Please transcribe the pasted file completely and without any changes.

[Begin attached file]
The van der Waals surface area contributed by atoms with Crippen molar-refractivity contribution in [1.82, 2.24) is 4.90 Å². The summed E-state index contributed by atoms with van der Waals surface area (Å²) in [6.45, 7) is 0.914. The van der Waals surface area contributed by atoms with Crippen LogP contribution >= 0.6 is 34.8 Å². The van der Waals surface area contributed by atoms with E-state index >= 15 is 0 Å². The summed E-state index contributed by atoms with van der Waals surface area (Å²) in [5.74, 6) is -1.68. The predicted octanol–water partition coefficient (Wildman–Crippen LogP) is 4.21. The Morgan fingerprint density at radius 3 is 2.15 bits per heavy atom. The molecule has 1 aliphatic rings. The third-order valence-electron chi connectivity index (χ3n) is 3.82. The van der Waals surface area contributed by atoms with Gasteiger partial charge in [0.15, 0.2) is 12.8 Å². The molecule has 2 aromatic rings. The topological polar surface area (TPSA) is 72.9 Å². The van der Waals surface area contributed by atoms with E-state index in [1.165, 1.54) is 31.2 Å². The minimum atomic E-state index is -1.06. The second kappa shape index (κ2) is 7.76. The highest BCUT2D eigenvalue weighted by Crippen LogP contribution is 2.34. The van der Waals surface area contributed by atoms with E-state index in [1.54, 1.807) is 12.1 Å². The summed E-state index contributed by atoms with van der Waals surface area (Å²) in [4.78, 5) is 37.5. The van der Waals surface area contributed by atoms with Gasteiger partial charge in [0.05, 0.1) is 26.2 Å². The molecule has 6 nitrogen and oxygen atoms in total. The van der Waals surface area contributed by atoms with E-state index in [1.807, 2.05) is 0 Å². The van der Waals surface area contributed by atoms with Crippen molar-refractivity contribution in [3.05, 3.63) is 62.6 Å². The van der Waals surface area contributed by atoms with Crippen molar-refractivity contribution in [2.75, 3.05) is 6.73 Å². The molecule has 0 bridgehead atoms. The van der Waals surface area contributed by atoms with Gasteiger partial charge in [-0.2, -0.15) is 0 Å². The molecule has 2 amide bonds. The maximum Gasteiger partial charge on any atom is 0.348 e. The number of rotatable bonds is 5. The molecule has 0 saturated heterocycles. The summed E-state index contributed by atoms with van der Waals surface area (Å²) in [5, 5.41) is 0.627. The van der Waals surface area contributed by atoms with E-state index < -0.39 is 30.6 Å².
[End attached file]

The van der Waals surface area contributed by atoms with Crippen molar-refractivity contribution in [1.82, 2.24) is 4.90 Å². The summed E-state index contributed by atoms with van der Waals surface area (Å²) in [6.45, 7) is 0.914. The van der Waals surface area contributed by atoms with Crippen LogP contribution >= 0.6 is 34.8 Å². The van der Waals surface area contributed by atoms with E-state index >= 15 is 0 Å². The summed E-state index contributed by atoms with van der Waals surface area (Å²) in [5.74, 6) is -1.68. The predicted octanol–water partition coefficient (Wildman–Crippen LogP) is 4.21. The Morgan fingerprint density at radius 3 is 2.15 bits per heavy atom. The molecule has 1 aliphatic rings. The third-order valence-electron chi connectivity index (χ3n) is 3.82. The van der Waals surface area contributed by atoms with Gasteiger partial charge in [0.15, 0.2) is 12.8 Å². The molecule has 2 aromatic rings. The topological polar surface area (TPSA) is 72.9 Å². The van der Waals surface area contributed by atoms with E-state index in [1.165, 1.54) is 31.2 Å². The minimum atomic E-state index is -1.06. The second kappa shape index (κ2) is 7.76. The highest BCUT2D eigenvalue weighted by Crippen LogP contribution is 2.34. The van der Waals surface area contributed by atoms with E-state index in [1.54, 1.807) is 12.1 Å². The summed E-state index contributed by atoms with van der Waals surface area (Å²) in [4.78, 5) is 37.5. The van der Waals surface area contributed by atoms with Gasteiger partial charge in [0.05, 0.1) is 26.2 Å². The molecule has 6 nitrogen and oxygen atoms in total. The van der Waals surface area contributed by atoms with E-state index in [1.807, 2.05) is 0 Å². The van der Waals surface area contributed by atoms with Crippen molar-refractivity contribution in [3.05, 3.63) is 62.6 Å². The van der Waals surface area contributed by atoms with Crippen molar-refractivity contribution in [2.75, 3.05) is 6.73 Å². The molecule has 0 bridgehead atoms. The van der Waals surface area contributed by atoms with Gasteiger partial charge in [-0.2, -0.15) is 0 Å². The molecule has 2 amide bonds. The maximum Gasteiger partial charge on any atom is 0.348 e. The number of rotatable bonds is 5. The molecule has 0 saturated heterocycles. The summed E-state index contributed by atoms with van der Waals surface area (Å²) in [5, 5.41) is 0.627. The van der Waals surface area contributed by atoms with E-state index < -0.39 is 30.6 Å².